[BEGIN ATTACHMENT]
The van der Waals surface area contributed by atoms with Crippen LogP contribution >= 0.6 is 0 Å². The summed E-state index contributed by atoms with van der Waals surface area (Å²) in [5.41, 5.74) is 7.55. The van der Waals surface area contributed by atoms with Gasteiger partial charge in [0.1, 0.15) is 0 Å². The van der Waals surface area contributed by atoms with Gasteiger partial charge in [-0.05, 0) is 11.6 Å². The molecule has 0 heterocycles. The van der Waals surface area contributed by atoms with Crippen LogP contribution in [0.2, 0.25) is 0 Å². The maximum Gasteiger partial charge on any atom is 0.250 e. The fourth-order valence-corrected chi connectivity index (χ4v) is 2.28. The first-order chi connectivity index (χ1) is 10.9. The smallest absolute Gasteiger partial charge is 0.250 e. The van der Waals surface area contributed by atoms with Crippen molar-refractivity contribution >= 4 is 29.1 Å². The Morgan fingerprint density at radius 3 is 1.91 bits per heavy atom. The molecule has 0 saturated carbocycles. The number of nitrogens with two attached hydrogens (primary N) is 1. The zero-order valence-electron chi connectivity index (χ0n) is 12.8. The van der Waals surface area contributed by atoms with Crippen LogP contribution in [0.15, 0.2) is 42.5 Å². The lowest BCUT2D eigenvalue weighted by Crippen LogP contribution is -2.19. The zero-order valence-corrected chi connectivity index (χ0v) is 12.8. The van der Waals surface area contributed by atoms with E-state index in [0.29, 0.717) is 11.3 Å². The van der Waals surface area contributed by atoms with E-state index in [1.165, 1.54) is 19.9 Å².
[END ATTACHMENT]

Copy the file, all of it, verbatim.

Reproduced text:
The van der Waals surface area contributed by atoms with Crippen LogP contribution >= 0.6 is 0 Å². The summed E-state index contributed by atoms with van der Waals surface area (Å²) in [5.41, 5.74) is 7.55. The van der Waals surface area contributed by atoms with Gasteiger partial charge in [0.1, 0.15) is 0 Å². The van der Waals surface area contributed by atoms with Gasteiger partial charge in [-0.05, 0) is 11.6 Å². The molecule has 0 heterocycles. The van der Waals surface area contributed by atoms with Crippen LogP contribution in [0.2, 0.25) is 0 Å². The maximum Gasteiger partial charge on any atom is 0.250 e. The fourth-order valence-corrected chi connectivity index (χ4v) is 2.28. The first-order chi connectivity index (χ1) is 10.9. The smallest absolute Gasteiger partial charge is 0.250 e. The van der Waals surface area contributed by atoms with Crippen molar-refractivity contribution >= 4 is 29.1 Å². The Morgan fingerprint density at radius 3 is 1.91 bits per heavy atom. The molecule has 0 saturated carbocycles. The number of nitrogens with two attached hydrogens (primary N) is 1. The zero-order valence-electron chi connectivity index (χ0n) is 12.8. The van der Waals surface area contributed by atoms with Crippen LogP contribution in [0.15, 0.2) is 42.5 Å². The lowest BCUT2D eigenvalue weighted by Crippen LogP contribution is -2.19. The zero-order valence-corrected chi connectivity index (χ0v) is 12.8. The van der Waals surface area contributed by atoms with E-state index in [0.29, 0.717) is 11.3 Å². The van der Waals surface area contributed by atoms with E-state index in [1.165, 1.54) is 19.9 Å².